It is important to consider how the hotline system is integrated into the existing VA system of care. Will VA mental health and other appropriate treatment providers be notified when one of their patients makes a call to the hotline? What and how much information is going to be transmitted about the call? How will the hotline information be recorded in health records to facilitate tracking and outcomes assessment? What if the individual asks for confidentiality, and does not want information to be recorded and released?
These are just a few of the questions to consider. It is also important to remember the challenge of not just getting veterans into care, but keeping them in care. As we learned about Vietnam, this is going to be a long-term problem, so it is more than just about improving access to care; it is about keeping people in care over the long-term. If that happens, lives can be saved. The efficacy of treatment for the full range of mental and behavioral health problems is actually quite impressive. The VA also has an opportunity to be creative and expand its response to the critical problem of suicide among veterans. This can include reaching out beyond the VA system, coordinating care with community providers, and creating innovative suicide prevention programs for veterans on college and university campuses. You heard a little bit about that earlier in some testimony. The breadth and depth of the problem is staggering, cutting across virtually every community in the U.S. Many veterans enroll in a college and university after returning home, a figure that reached over half a million in 2007. The number is expected to increase significantly in the years ahead. College campuses are, and must remain, important places to address the issue of suicide prevention as it relates to the veteran population.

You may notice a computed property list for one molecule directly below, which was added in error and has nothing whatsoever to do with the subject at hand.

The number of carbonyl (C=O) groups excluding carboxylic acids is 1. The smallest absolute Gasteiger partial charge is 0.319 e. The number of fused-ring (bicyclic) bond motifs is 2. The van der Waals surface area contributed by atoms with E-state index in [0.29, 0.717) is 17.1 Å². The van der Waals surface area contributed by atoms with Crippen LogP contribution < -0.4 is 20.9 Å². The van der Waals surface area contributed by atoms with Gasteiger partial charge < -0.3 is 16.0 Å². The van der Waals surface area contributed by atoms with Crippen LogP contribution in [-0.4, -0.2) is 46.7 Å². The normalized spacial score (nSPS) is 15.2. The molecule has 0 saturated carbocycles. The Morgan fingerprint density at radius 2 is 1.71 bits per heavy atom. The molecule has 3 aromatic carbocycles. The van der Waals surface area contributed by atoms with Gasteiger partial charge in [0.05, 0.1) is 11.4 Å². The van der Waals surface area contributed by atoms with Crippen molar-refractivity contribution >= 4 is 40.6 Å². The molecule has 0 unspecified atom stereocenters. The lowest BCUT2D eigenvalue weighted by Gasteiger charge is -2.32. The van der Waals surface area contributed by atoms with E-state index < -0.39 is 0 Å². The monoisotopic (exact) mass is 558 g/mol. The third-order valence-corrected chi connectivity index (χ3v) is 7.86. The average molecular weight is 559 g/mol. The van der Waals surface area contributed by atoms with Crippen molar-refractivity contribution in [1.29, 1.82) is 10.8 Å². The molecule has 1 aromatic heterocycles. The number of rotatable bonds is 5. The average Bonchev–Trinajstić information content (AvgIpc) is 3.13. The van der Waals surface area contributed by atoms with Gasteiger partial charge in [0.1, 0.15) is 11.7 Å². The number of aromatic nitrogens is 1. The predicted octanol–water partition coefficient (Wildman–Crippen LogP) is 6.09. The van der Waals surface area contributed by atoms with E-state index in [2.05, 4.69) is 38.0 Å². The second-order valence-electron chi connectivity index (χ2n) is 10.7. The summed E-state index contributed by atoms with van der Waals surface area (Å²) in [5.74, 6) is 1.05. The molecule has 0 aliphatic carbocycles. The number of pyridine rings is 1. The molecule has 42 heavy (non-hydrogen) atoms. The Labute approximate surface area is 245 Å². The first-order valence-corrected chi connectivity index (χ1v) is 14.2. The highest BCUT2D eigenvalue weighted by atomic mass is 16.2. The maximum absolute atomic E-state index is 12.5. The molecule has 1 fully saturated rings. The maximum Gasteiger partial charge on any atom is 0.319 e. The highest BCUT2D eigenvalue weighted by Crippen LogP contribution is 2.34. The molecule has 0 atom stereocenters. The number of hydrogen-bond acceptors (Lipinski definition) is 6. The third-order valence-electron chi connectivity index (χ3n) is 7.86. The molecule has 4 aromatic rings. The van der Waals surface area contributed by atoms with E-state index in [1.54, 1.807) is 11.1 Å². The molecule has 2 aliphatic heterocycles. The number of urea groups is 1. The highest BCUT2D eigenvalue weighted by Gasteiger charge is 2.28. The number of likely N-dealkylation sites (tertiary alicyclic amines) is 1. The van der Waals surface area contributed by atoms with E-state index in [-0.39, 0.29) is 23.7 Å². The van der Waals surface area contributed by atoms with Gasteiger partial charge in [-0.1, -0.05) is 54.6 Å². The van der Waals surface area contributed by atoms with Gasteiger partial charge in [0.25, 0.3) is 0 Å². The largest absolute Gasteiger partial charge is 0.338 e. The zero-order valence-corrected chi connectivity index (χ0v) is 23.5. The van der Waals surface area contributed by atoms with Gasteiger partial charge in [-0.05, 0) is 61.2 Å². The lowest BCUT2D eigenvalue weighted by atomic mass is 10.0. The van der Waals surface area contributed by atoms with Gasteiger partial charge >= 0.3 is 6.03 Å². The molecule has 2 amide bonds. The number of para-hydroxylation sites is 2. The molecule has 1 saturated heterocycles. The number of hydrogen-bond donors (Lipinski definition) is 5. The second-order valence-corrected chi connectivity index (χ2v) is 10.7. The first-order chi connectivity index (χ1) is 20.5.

SAMHSA currently funds 50 programs nationwide in this area, and efforts are underway to allow SAMHSA to support direct services for students on campus, an increasing number of whom will be veterans, and the range of those mental health and behavioral needs can, as a result, be met. These investments in our veterans, as well as those of other students enrolled, will go a long way towards ensuring their future success in college, as well as the health and well-being of the Nation overall.
I thank you for the opportunity to speak here today, and look forward to the chance to answer any questions that you might have.
Mr. MICHAUD. Thank you.
[The statement of Dr. Rudd appears in the Appendix.]
Mr. MICHAUD. Mr. Ballesteros?
Mr. BALLESTEROS. Thank you, Mr. Chairman and Members of the Subcommittee. On behalf of the National Veterans Foundation I would like to express our appreciation for this opportunity to appear before the Subcommittee. I believe a short description of our organization is in order to put our concerns into perspective.
Briefly stated, the National Veterans Foundation came to existence in 1985 and was founded by Shad Meshad, a Psych officer with field experience during the Vietnam conflict, co-author of the VA Vet Center Program and currently, the President of the National Veterans Foundation.
As a component of our national toll-free lifeline, we provide training for our counselors in crisis management, including suicide prevention and intervention. In addition, we have two staff members who are mental-health professionals trained extensively in trauma, crisis, and suicide counseling, and are on call to assist our staff answering the lifeline, and intervene and follow up as need arises.